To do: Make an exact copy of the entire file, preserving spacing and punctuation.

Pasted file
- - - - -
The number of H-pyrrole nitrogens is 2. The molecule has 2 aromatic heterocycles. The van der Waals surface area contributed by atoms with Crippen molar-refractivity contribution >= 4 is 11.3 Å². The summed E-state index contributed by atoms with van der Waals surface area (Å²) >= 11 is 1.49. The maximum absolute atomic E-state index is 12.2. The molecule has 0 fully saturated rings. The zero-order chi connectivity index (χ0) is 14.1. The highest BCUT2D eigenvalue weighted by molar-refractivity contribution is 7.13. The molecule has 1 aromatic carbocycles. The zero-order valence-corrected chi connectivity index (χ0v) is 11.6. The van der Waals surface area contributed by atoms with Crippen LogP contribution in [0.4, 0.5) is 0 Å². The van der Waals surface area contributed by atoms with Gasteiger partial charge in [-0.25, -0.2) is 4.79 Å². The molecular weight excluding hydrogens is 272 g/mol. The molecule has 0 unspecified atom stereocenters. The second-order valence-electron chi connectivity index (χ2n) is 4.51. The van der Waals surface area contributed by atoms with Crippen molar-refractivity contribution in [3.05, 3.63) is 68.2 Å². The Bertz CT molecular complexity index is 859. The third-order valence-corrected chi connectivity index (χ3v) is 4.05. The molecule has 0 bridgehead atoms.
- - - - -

The number of H-pyrrole nitrogens is 2. The molecule has 2 aromatic heterocycles. The van der Waals surface area contributed by atoms with Crippen molar-refractivity contribution >= 4 is 11.3 Å². The summed E-state index contributed by atoms with van der Waals surface area (Å²) >= 11 is 1.49. The maximum absolute atomic E-state index is 12.2. The molecule has 0 fully saturated rings. The zero-order chi connectivity index (χ0) is 14.1. The highest BCUT2D eigenvalue weighted by molar-refractivity contribution is 7.13. The molecule has 1 aromatic carbocycles. The zero-order valence-corrected chi connectivity index (χ0v) is 11.6. The van der Waals surface area contributed by atoms with Crippen LogP contribution in [0.4, 0.5) is 0 Å². The van der Waals surface area contributed by atoms with Gasteiger partial charge in [-0.25, -0.2) is 4.79 Å². The molecular weight excluding hydrogens is 272 g/mol. The molecule has 0 unspecified atom stereocenters. The second-order valence-electron chi connectivity index (χ2n) is 4.51. The van der Waals surface area contributed by atoms with Crippen molar-refractivity contribution in [3.05, 3.63) is 68.2 Å². The Bertz CT molecular complexity index is 859. The third-order valence-corrected chi connectivity index (χ3v) is 4.05. The molecule has 0 bridgehead atoms.